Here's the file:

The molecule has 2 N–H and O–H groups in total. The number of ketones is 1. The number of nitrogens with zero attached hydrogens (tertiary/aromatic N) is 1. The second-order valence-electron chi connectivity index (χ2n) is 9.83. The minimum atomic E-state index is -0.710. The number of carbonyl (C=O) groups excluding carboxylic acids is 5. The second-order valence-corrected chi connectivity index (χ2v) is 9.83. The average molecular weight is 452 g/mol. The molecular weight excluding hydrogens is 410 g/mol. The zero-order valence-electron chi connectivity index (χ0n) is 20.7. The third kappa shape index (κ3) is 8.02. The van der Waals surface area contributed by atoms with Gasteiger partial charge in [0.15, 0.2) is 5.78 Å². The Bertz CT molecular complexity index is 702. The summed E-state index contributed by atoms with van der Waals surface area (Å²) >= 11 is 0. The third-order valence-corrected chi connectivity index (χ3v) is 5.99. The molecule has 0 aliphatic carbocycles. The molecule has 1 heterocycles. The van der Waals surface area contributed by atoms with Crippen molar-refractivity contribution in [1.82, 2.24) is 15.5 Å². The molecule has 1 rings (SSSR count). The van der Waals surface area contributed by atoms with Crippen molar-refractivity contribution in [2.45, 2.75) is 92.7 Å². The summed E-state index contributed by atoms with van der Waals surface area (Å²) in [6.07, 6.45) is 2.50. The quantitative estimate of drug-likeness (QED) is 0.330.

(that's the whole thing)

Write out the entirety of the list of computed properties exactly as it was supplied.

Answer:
The molecule has 2 N–H and O–H groups in total. The number of ketones is 1. The number of nitrogens with zero attached hydrogens (tertiary/aromatic N) is 1. The second-order valence-electron chi connectivity index (χ2n) is 9.83. The minimum atomic E-state index is -0.710. The number of carbonyl (C=O) groups excluding carboxylic acids is 5. The second-order valence-corrected chi connectivity index (χ2v) is 9.83. The average molecular weight is 452 g/mol. The molecular weight excluding hydrogens is 410 g/mol. The zero-order valence-electron chi connectivity index (χ0n) is 20.7. The third kappa shape index (κ3) is 8.02. The van der Waals surface area contributed by atoms with Gasteiger partial charge in [0.15, 0.2) is 5.78 Å². The Bertz CT molecular complexity index is 702. The summed E-state index contributed by atoms with van der Waals surface area (Å²) >= 11 is 0. The third-order valence-corrected chi connectivity index (χ3v) is 5.99. The molecule has 0 aliphatic carbocycles. The molecule has 1 heterocycles. The van der Waals surface area contributed by atoms with Crippen molar-refractivity contribution in [1.82, 2.24) is 15.5 Å². The molecule has 1 rings (SSSR count). The van der Waals surface area contributed by atoms with Crippen molar-refractivity contribution in [2.45, 2.75) is 92.7 Å². The summed E-state index contributed by atoms with van der Waals surface area (Å²) in [6.07, 6.45) is 2.50. The quantitative estimate of drug-likeness (QED) is 0.330.